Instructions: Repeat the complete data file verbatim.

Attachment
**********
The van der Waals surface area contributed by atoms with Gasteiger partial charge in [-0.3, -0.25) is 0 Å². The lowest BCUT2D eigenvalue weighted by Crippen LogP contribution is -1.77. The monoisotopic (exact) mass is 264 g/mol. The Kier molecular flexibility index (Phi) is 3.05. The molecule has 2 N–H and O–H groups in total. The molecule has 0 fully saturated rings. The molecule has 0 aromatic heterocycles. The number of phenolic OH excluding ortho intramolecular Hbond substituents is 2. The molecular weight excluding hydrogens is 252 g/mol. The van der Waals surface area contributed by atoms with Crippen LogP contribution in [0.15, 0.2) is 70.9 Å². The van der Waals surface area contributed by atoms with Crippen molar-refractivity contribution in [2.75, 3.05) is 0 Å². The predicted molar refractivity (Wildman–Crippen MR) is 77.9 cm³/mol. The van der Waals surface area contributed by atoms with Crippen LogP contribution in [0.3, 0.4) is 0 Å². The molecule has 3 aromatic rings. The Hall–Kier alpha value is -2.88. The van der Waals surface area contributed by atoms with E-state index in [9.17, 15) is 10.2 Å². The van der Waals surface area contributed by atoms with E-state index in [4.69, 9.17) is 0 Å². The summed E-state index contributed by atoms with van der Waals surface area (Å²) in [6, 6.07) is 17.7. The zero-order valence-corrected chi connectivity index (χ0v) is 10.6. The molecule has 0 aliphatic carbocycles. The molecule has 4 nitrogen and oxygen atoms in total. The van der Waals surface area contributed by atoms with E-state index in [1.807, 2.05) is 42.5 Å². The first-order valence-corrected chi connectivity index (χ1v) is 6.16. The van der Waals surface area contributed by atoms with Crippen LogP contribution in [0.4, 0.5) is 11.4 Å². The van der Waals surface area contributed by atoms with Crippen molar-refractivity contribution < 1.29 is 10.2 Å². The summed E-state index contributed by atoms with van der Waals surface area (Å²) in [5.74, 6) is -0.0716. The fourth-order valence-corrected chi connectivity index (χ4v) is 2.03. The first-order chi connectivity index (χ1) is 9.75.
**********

The van der Waals surface area contributed by atoms with Gasteiger partial charge in [-0.3, -0.25) is 0 Å². The lowest BCUT2D eigenvalue weighted by Crippen LogP contribution is -1.77. The monoisotopic (exact) mass is 264 g/mol. The Kier molecular flexibility index (Phi) is 3.05. The molecule has 2 N–H and O–H groups in total. The molecule has 0 fully saturated rings. The molecule has 0 aromatic heterocycles. The number of phenolic OH excluding ortho intramolecular Hbond substituents is 2. The molecular weight excluding hydrogens is 252 g/mol. The van der Waals surface area contributed by atoms with Crippen LogP contribution in [0.15, 0.2) is 70.9 Å². The van der Waals surface area contributed by atoms with Crippen molar-refractivity contribution in [2.75, 3.05) is 0 Å². The predicted molar refractivity (Wildman–Crippen MR) is 77.9 cm³/mol. The van der Waals surface area contributed by atoms with Crippen LogP contribution in [0.3, 0.4) is 0 Å². The molecule has 3 aromatic rings. The Hall–Kier alpha value is -2.88. The van der Waals surface area contributed by atoms with E-state index in [9.17, 15) is 10.2 Å². The van der Waals surface area contributed by atoms with E-state index in [4.69, 9.17) is 0 Å². The summed E-state index contributed by atoms with van der Waals surface area (Å²) in [6, 6.07) is 17.7. The zero-order valence-corrected chi connectivity index (χ0v) is 10.6. The molecule has 0 aliphatic carbocycles. The molecule has 4 nitrogen and oxygen atoms in total. The van der Waals surface area contributed by atoms with E-state index in [1.807, 2.05) is 42.5 Å². The first-order valence-corrected chi connectivity index (χ1v) is 6.16. The van der Waals surface area contributed by atoms with Crippen LogP contribution in [0.4, 0.5) is 11.4 Å². The van der Waals surface area contributed by atoms with Crippen molar-refractivity contribution < 1.29 is 10.2 Å². The summed E-state index contributed by atoms with van der Waals surface area (Å²) in [5.74, 6) is -0.0716. The fourth-order valence-corrected chi connectivity index (χ4v) is 2.03. The first-order chi connectivity index (χ1) is 9.75.